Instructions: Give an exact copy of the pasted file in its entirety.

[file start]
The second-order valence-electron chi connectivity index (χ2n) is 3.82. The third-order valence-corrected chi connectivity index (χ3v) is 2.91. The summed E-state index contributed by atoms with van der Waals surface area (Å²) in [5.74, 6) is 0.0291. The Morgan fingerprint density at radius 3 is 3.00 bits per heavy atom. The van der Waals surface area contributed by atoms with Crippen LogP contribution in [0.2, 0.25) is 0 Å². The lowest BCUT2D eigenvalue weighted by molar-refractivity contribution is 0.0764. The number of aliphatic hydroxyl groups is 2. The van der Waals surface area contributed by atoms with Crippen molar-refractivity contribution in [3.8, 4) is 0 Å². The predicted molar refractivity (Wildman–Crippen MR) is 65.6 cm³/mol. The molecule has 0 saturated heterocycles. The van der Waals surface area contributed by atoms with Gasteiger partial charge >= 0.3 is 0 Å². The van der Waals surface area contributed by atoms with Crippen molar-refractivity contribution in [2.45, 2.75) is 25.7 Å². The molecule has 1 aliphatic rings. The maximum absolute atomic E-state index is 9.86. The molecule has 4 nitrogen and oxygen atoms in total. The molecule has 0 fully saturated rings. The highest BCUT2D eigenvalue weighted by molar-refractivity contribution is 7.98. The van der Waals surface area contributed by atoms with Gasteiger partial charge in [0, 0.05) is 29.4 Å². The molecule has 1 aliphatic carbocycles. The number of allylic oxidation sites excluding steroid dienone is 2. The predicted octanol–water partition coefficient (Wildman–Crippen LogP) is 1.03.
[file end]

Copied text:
The second-order valence-electron chi connectivity index (χ2n) is 3.82. The third-order valence-corrected chi connectivity index (χ3v) is 2.91. The summed E-state index contributed by atoms with van der Waals surface area (Å²) in [5.74, 6) is 0.0291. The Morgan fingerprint density at radius 3 is 3.00 bits per heavy atom. The van der Waals surface area contributed by atoms with Crippen LogP contribution in [0.2, 0.25) is 0 Å². The lowest BCUT2D eigenvalue weighted by molar-refractivity contribution is 0.0764. The number of aliphatic hydroxyl groups is 2. The van der Waals surface area contributed by atoms with Crippen molar-refractivity contribution in [3.8, 4) is 0 Å². The predicted molar refractivity (Wildman–Crippen MR) is 65.6 cm³/mol. The molecule has 0 saturated heterocycles. The van der Waals surface area contributed by atoms with Gasteiger partial charge >= 0.3 is 0 Å². The van der Waals surface area contributed by atoms with Crippen molar-refractivity contribution in [2.45, 2.75) is 25.7 Å². The molecule has 1 aliphatic rings. The maximum absolute atomic E-state index is 9.86. The molecule has 4 nitrogen and oxygen atoms in total. The molecule has 0 fully saturated rings. The highest BCUT2D eigenvalue weighted by molar-refractivity contribution is 7.98. The van der Waals surface area contributed by atoms with Gasteiger partial charge in [0, 0.05) is 29.4 Å². The molecule has 1 aliphatic carbocycles. The number of allylic oxidation sites excluding steroid dienone is 2. The predicted octanol–water partition coefficient (Wildman–Crippen LogP) is 1.03.